WIN/PLACE/SHOW finishes by the number of races run will produce these ratios. This is a must for any handicapping program.
WORKOUTS - Have you ever tried to figure out the REAL value of a workout? It gets more complex when you add in the workout pattern, days between workouts, "gate" workouts, "dogs" up, handily versus breezing and track condition. This option should exist on any program.
Okay, let’s stop with the information overload for a minute, and look at what it means to you. To manually perform all of the above tasks by hand, you could easily spend up to two hours on a ten horse race! Do you really spend that long handicapping? Of course not! You cut corners. You leave out PPs, skip the non-contenders, and so on. Even with all the cheating, you still spend around thirty minutes handicapping a race by hand. . . and you've lost a lot of accuracy.
On the other hand, a good handicapping program will offer different levels of interaction. This ranges from entering all of the data by hand to using data files (from BRIS and others) to do all the work for you. This can take anywhere from thirty minutes to three minutes per race! Using a handicapping program, you get much more accuracy in the same amount of time OR you get much more accuracy in one-tenth the time!!! Either way, you’ve gained an edge over manual handicapping.
But what about the emotional part of handicapping? A computer program doesn't know -- or care, for that matter -- that you recently won $80 betting a certain horse. And it doesn't remember that a horse in today's sixth race cost you $200... nine months ago. Handicapping programs deal with data, and they should not accept human emotions as input. By nature, man does not forget emotional events, but successful handicapping cries out that they need to be suppressed. By factoring out emotions from your initial handicapping, you can reduce your chances of making a bad bet on a bad race.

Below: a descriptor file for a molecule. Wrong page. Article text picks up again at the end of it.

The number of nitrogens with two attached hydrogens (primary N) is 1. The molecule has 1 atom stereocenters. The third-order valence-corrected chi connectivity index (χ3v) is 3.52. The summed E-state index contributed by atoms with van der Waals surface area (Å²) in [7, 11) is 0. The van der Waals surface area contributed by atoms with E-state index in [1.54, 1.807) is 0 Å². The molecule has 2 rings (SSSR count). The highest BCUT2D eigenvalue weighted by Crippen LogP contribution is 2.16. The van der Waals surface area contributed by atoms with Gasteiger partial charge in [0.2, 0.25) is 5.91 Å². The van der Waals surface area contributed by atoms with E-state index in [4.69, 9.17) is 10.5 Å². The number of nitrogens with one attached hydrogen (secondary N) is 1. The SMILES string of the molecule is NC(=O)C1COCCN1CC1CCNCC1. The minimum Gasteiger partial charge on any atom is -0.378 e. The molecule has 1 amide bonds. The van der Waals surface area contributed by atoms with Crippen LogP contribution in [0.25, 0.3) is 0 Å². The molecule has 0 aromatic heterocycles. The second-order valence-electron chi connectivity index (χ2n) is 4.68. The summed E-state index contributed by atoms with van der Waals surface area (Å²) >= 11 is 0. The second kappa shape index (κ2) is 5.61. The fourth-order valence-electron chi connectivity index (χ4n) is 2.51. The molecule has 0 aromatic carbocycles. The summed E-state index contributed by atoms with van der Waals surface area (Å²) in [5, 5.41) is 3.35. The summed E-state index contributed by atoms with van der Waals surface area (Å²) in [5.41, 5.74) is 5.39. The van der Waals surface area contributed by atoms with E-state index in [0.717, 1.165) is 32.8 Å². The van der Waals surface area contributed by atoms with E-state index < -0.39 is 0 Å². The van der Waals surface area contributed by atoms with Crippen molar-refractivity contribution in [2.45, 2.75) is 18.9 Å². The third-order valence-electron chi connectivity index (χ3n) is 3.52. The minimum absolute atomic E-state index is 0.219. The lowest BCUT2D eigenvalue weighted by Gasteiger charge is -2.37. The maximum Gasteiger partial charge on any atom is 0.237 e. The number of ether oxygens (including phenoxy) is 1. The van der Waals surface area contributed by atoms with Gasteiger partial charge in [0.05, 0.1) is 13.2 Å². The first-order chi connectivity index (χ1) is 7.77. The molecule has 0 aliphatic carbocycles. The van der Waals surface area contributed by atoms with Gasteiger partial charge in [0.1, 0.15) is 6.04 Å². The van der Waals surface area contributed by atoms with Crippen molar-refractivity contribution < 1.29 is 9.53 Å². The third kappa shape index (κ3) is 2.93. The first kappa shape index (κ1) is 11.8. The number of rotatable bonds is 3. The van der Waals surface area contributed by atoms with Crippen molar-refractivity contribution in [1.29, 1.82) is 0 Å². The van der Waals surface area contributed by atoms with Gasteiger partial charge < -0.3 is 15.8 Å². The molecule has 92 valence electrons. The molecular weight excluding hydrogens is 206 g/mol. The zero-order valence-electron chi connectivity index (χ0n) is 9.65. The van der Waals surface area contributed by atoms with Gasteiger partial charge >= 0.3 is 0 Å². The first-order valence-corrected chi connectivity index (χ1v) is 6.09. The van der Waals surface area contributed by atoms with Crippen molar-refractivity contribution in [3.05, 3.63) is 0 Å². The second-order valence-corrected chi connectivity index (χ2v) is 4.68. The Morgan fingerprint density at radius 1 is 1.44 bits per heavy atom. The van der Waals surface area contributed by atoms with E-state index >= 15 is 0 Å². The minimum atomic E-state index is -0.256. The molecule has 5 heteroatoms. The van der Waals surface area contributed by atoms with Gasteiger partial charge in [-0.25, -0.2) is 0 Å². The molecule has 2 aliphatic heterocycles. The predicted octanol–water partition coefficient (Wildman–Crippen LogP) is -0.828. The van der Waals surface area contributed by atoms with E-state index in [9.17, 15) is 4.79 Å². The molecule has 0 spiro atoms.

With the affordability of computers, there is no reason to leave yourself behind in the thoroughbred handicapping game. Before you know it, every serious handicapper will use a computer handicapping program to do the work their predecessors did by hand. The money you make on good bets and the money you save on avoiding bad bets will far exceed the cost of most programs.